Yen edges up against dollar after heavy sell-off
TOKYO – The yen took a breather in its rapid fall to near four-year lows in Asia on Tuesday, pausing the downward trajectory it began when the Bank of Japan announced aggressive monetary easing last week.
The dollar, which rose to around 99.65 yen early in the morning to hit its highest level since May 2009, was changing hands at 99.25 yen in afternoon trade, against 99.36 yen in New York Monday.
The dollar’s rise stalled owing to profit-taking cued by Japanese Finance Minister Aso’s comments Tuesday that the yen’s excessive strength was being corrected, as well as on dollar selling by exporters, market players said.
The euro rose to 129.52 yen from 129.23 yen in US trade. The European common currency also rose to $1.3049 from $1.3005.
The safe-haven yen hit its postwar high of 75.32 against the dollar in late 2011.
But it took a plunge in December as new Prime Minister Shinzo Abe promised active public spending and called for aggressive easing by the Bank of Japan (BoJ).
The yen has tumbled further since last week when the bank announced sweeping stimulus measures under new governor Haruhiko Kuroda.
Although a weak yen is good for Japanese exporters as it makes their products more competitive abroad, it also makes Japanese import bills higher.
Abe on Tuesday acknowledged the government “needs to continue watching how rises in prices of raw materials and other items are affecting companies and households”.
But “the recent currency trend is giving a positive impact to the economy as a whole”, he told a parliamentary committee.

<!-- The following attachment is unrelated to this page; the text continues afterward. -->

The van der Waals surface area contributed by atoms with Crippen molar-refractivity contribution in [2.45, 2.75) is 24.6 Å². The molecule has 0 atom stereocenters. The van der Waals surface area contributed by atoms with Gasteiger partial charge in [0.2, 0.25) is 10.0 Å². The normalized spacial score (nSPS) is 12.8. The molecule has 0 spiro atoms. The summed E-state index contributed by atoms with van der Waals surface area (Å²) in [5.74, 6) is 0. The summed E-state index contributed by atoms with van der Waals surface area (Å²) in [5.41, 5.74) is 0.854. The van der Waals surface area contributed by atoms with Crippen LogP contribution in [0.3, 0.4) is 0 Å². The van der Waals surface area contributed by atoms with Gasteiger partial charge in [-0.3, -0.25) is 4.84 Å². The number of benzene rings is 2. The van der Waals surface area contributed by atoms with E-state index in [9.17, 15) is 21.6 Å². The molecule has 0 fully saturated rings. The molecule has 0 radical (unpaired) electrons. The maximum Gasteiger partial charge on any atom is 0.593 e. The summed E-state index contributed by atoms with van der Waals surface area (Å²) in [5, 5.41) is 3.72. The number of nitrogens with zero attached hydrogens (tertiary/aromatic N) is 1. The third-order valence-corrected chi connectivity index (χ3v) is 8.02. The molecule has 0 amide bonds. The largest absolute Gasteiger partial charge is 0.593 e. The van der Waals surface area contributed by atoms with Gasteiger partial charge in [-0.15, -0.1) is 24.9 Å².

The dollar’s upward momentum against the yen could last for at least another month, said Citibank Japan chief FX strategist Osamu Takashima, adding it looked set to rise by more than one yen in the short term.
“But by looking at the market momentum right now, it looks like markets won’t be satisfied with the dollar touching 100.80,” Takashima said.
The euro has risen against the dollar following weaker-than-expected US jobs data Friday last week, a senior dealer said.
The dollar was largely lower against most other Asia-Pacific currencies Monday.
It fell to 41.26 Philippine pesos from 41.30 pesos a on Monday, to Sg$1.2401 from Sg$1.2411, to 9,739 Indonesian rupiah from 9,761 rupiah and to 1,137.75 South Korean won from 1,138.85 won.
It also eased to 54.43 Indian rupees from 54.69 rupees and to 28.97 Thai baht from 29.32 baht but rose to Tw$30.05 from Tw$30.00.
The Australian dollar rose to $1.0429 from $1.0369 while the Chinese yuan rose to 16.00 yen from 15.86 yen.
Short URL: http://business.inquirer.net/?p=115979